“Think about the worst thing you ever did and what would it be like if no one ever forgave you, no one ever let you live it down, no one ever saw you for anything but that. Five years, 10 years, 20 years after you’ve done this.”

Those stark words are a sobering challenge from state probation officer Susan Wells spoken in “Coming Home,” the latest film from Vermont documentarian Bess O’Brien, which will be screening in Chittenden County throughout the week.

Focusing on parolees in the Northeast Kingdom, O’Brien has found this public attitude of unforgiveness to be the grim reality many parolees face when they return to the world outside of prison.

It can be extremely difficult for previous offenders to reconnect with the community at large; old friendships are often hazardous temptations to the lifestyles that led to their incarcerations, and complications in family relationships are frequently exacerbated by the stress of having a relative in jail, the film shows. Lacking supportive bridges to help parolees reintegrate back into a community is all too often a devastating obstacle that can lead to repeat offenses and more time spent behind bars.

This is where reintegration programs known as Circles of Support and Accountability can make all the difference in a parolee’s success or failure. “Coming Home” turns the spotlight on COSAs, which are peer groups of three to five trained volunteers who help previous offenders transition into law-abiding citizens. The Essex Community Justice Center hosts COSAs that serve northern Chittenden County including Essex, Colchester and Milton.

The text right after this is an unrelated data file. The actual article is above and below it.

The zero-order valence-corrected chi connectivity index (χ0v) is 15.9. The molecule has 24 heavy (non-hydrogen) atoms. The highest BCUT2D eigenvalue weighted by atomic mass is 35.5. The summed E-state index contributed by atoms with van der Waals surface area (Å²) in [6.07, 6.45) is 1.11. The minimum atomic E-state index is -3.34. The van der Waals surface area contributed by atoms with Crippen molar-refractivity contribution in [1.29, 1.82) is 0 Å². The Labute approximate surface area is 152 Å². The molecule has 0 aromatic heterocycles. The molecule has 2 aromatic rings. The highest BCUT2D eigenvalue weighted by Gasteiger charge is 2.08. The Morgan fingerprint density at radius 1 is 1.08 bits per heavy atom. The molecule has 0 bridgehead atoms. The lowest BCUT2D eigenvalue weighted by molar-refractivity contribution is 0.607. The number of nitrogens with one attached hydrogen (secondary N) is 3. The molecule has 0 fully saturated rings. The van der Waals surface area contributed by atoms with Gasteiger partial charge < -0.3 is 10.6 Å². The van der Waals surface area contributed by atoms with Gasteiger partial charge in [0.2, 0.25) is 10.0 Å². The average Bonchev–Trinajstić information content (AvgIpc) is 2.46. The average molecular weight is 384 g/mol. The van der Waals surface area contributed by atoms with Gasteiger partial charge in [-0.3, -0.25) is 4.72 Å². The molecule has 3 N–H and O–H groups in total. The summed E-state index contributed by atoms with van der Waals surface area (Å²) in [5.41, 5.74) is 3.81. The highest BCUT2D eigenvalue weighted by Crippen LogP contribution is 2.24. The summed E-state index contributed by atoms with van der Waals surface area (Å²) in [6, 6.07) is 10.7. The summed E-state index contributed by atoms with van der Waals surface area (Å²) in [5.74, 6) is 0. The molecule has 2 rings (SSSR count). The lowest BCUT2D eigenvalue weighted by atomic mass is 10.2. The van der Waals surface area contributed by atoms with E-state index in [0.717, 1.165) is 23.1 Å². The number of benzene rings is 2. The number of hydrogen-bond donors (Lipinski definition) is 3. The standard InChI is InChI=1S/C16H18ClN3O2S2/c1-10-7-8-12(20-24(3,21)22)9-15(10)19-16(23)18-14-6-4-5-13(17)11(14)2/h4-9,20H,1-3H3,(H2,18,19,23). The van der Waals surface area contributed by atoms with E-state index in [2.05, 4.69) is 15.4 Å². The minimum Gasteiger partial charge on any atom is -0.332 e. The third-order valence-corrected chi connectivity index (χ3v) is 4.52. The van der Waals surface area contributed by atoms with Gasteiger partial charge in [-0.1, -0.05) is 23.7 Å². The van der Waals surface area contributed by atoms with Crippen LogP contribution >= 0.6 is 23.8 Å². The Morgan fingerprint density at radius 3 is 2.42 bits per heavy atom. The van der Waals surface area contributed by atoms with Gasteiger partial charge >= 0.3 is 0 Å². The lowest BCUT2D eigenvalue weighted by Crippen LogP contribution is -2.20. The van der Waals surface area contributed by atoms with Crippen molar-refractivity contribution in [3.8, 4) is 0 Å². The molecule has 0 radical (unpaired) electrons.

“To come out of prison and just be put back on the street, what do you have?” laments Mark, one of the film’s five main characters who between them have served time for various crimes including domestic assault, drunken driving, prostitution, drug use, sex offenses and armed robbery.

Now on parole and trying to turn his life around, Mark found it difficult to hit the ground running.

Mark is one of five parolees that are the focus of Vermont filmmaker Bess O’Brien’s latest documentary, “Coming Home.” (Still courtesy of Kingdom County Pictures)


“Most of us have burned every bridge that there is,” he says. “Sometimes it’s just needing a friend.”

Simply being a friend, or group of friends, is very much at the heart of the COSAs in “Coming Home.” O’Brien’s film focuses on the intimate moments of friendship between volunteers and core members. Viewers see simple conversations about about football, books, playing music together.

As one volunteer in the film observes, “Every time I go to a COSA meeting, I realize how wonderful it is, because we COSA people meet with each other as human beings — not as a college professor, not as a nurse, not as an addict. We meet as human beings, and all of those false lines are erased.”

O’Brien, who garnered national attention when touring with her 2013 film addressing opioid addiction, “The Hungry Heart,” is currently traveling around the state through mid-November presenting her latest film, and her goals for touring with “Coming Home” are modest.

“To hopefully soften people’s judgments on these folks is No. 1,” she told the Sun. “The United States of America says, ‘If you do something wrong, you are convicted, you go to prison — you have now served your time.’ When you come out you have a clean slate to start over, that is how it is supposed to be.

“Many of us view these people as bad people, people who aren’t going to turn their lives around, people we don’t want to deal with,” she said.

In response, O’Brien’s film does a masterful job of humanizing the core members through their intimate struggles of finding a job, preparing to have a baby or going on a first date. By the end of the film, like the COSA volunteers, the audience sees the identity of “convict” stripped away from the subjects, leaving behind human beings in want of forgiveness and thankful for those volunteers that became their friends.

O’Brien’s other goal is to help facilitate the growth of these restorative justice programs, which are often in need of help.

According to the film, Vermont has facilitated more COSAs through 2018 than all other states combined, but their success relies on volunteers. The commitment is once a week for a year.

If you’re interested in volunteering for a COSA program, contact the Essex Community Justice Center at 662-0003. And catch “Coming Home” locally at the Essex Cinemas on Tuesday, Oct. 16 at 7 p.m. Admission is free, though donations are accepted. Learn more at kingdomcounty.org.